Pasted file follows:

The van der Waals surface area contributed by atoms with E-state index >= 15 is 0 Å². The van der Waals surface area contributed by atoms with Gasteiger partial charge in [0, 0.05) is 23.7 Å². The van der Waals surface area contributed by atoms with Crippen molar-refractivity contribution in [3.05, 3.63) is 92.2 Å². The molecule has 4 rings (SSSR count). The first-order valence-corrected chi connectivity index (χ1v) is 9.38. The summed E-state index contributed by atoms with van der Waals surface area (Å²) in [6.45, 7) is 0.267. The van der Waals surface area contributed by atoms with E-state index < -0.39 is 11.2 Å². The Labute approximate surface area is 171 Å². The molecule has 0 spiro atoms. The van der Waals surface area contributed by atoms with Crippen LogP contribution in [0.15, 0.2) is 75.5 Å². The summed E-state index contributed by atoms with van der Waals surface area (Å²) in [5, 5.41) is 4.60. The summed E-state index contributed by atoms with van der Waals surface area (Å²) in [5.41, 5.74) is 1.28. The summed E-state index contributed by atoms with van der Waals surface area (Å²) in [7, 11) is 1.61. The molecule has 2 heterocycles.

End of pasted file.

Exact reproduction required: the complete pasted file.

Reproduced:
The van der Waals surface area contributed by atoms with E-state index >= 15 is 0 Å². The van der Waals surface area contributed by atoms with Gasteiger partial charge in [0, 0.05) is 23.7 Å². The van der Waals surface area contributed by atoms with Crippen molar-refractivity contribution in [3.05, 3.63) is 92.2 Å². The molecule has 4 rings (SSSR count). The first-order valence-corrected chi connectivity index (χ1v) is 9.38. The summed E-state index contributed by atoms with van der Waals surface area (Å²) in [6.45, 7) is 0.267. The van der Waals surface area contributed by atoms with E-state index < -0.39 is 11.2 Å². The Labute approximate surface area is 171 Å². The molecule has 0 spiro atoms. The van der Waals surface area contributed by atoms with Crippen LogP contribution in [0.15, 0.2) is 75.5 Å². The summed E-state index contributed by atoms with van der Waals surface area (Å²) in [5, 5.41) is 4.60. The summed E-state index contributed by atoms with van der Waals surface area (Å²) in [5.41, 5.74) is 1.28. The summed E-state index contributed by atoms with van der Waals surface area (Å²) in [7, 11) is 1.61. The molecule has 2 heterocycles.